Thoughts on Quitting While You’re Ahead

by Matthew Makowski, Research Analyst, The Oxford Club

What's the first thing you think about when you read the word "quit"? In American vernacular, the word's had a bad rap for a long time.

Quitting is often seen as a sign of cowardice. And like Gen. George S. Patton famously told his troops about to storm into German-occupied France some 74 years ago, "Americans despise cowards."

But quitting and cowardice are not necessarily one in the same. Quitting is not a bad thing if done for the right reasons.

We're in the midst (some say the end) of the longest bull market ever. The unemployment rate is looking good - and so is the GDP. Based on this, would you consider quitting the stock market right now?

Put another way... picture September 2008. If you could go back and pull out any money you had in the stock market, would you? Or would you let it ride until it was too late?

Perhaps that's a softball question, but it should still give you pause, especially if you're the risk-averse type. Foresight isn't quite as clear as hindsight. But we can mine the past for recurring events that shape the future.

Take today's chart, for instance. While the market was peaking, interest rates were bottomed out, effectively at 0% for seven years.

But in the past two years, the Federal Reserve increased interest rates five times. And it has signaled that two more hikes are in store before the end of the year.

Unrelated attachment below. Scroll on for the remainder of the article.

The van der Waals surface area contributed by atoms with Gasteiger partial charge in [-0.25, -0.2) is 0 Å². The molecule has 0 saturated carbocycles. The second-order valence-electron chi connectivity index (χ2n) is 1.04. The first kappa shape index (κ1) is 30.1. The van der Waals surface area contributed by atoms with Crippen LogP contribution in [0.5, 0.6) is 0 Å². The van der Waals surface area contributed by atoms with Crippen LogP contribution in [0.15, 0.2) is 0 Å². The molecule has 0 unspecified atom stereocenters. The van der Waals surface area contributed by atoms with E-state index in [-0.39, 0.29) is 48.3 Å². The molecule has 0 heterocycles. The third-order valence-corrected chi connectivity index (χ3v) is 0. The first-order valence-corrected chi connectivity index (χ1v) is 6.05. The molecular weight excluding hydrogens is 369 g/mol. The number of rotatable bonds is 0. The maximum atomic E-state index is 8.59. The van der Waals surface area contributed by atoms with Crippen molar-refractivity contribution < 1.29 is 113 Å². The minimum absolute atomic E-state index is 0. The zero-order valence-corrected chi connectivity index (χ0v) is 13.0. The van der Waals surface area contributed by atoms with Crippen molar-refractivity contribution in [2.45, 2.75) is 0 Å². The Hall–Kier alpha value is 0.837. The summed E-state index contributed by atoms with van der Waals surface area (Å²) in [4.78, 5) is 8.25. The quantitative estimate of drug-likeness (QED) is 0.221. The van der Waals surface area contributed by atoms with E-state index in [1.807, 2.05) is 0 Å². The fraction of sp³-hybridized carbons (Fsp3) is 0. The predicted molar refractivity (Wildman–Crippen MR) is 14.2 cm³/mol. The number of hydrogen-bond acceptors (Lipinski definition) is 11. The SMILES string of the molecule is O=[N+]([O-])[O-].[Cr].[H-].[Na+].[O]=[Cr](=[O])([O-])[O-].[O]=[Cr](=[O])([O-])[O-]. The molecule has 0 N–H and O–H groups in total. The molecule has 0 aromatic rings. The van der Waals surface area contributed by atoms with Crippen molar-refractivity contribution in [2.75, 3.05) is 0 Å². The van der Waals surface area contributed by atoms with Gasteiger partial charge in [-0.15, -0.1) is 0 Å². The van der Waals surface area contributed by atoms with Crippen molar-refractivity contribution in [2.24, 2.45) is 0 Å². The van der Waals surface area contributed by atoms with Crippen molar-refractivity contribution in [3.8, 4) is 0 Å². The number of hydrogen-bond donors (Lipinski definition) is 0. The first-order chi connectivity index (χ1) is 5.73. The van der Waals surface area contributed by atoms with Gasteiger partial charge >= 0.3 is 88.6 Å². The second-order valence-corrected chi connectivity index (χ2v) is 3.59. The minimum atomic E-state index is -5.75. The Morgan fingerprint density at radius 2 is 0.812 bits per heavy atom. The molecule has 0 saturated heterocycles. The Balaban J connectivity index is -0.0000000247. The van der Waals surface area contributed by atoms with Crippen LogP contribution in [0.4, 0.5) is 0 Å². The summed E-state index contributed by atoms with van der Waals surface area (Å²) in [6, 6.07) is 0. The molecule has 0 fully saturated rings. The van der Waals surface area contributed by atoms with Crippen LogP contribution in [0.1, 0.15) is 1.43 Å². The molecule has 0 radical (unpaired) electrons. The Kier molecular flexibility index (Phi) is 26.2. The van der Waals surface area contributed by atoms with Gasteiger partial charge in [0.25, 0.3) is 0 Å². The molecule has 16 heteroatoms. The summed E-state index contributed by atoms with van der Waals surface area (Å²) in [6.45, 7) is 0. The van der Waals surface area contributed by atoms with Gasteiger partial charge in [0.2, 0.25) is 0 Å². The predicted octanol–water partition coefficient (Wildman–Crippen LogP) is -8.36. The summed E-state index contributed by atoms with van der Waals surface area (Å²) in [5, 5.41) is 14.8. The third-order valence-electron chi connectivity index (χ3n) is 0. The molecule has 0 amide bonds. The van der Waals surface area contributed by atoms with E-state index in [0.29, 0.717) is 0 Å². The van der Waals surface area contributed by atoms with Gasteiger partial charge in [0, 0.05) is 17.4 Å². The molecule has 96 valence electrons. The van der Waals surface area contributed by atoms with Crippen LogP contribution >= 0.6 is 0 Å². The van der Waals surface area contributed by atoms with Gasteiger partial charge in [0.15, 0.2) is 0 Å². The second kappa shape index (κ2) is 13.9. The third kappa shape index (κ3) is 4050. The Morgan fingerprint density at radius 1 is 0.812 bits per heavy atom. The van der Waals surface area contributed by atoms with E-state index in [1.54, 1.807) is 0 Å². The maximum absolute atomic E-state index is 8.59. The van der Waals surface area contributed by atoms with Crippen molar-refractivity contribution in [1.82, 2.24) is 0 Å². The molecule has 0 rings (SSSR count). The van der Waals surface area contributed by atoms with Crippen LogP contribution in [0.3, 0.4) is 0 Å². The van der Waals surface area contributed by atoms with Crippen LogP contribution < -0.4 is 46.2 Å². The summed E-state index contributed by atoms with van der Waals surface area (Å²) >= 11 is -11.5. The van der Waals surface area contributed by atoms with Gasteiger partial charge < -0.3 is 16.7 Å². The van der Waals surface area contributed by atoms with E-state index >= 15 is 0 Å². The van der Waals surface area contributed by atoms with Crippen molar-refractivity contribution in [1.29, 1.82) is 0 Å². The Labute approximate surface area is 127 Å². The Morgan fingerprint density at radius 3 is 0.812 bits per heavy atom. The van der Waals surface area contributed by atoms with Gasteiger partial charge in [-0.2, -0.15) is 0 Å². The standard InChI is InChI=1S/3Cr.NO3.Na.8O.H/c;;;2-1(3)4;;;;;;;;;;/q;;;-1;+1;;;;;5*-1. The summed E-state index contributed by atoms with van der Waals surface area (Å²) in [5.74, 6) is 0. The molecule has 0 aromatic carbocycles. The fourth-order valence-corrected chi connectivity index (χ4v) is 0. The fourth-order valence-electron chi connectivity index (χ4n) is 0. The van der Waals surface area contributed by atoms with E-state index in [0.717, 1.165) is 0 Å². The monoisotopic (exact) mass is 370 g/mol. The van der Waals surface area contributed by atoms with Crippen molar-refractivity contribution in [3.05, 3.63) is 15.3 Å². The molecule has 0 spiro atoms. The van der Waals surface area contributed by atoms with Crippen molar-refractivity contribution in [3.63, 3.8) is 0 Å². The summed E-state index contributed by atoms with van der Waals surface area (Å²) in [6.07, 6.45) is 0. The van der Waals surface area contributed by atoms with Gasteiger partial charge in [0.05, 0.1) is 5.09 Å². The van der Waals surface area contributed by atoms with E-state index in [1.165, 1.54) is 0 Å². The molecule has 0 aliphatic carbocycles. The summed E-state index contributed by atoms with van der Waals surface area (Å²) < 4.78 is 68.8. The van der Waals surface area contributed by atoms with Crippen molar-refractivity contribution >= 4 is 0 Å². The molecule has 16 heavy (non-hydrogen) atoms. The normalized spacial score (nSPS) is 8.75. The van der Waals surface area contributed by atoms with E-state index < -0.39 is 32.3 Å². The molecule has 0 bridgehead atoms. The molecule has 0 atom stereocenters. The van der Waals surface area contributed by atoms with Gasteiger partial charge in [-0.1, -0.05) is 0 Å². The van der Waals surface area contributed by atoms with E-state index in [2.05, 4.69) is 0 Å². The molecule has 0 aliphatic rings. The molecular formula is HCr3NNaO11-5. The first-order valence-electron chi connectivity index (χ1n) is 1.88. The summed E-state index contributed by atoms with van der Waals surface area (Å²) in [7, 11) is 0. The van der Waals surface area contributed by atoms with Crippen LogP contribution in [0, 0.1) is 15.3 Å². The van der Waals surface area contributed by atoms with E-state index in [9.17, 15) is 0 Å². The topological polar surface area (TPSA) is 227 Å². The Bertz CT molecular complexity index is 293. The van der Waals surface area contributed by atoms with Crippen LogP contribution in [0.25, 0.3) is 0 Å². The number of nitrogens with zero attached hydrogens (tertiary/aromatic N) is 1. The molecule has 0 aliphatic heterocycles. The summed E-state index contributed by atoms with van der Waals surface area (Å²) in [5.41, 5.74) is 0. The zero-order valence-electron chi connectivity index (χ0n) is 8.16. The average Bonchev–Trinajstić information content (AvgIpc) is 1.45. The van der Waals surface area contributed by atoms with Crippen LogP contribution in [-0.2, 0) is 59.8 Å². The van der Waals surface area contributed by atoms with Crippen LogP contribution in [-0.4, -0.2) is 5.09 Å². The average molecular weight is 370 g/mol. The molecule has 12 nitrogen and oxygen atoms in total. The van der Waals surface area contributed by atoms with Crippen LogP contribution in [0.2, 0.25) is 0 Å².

When that blue line starts to go up again, it signals more volatility in the market... and more risk. For some investors, that risk is simply unmanageable.

And this isn't a new phenomenon. Historically, when the Fed starts compensating for low inflation with a quick succession of upticks, bad news in the market often follows.

The 35 interest rate hikes implemented in the 1970s definitely didn't do the markets any favors. The S&P 500 was subsequently cut down to size... by half. And it took almost 15 years to recover.

An even clearer correlation to what we're currently experiencing happened in the 1990s. It took only 11 interest rate hikes to prompt the market uncertainty that sent the S&P tumbling.

The end isn't necessarily nigh, but a market correction is in the future.

So ask yourself this: Can you afford to lose 10% of your nest egg? How about 20%? Nobody knows how big the coming correction will be. But as long as the Fed keeps meddling, it's just a matter of time.

The markets will forever go up and down. It's how we're able to benefit financially. But the best time to quit and pull your money out is right before you wish you had.

Good investing,

Matthew

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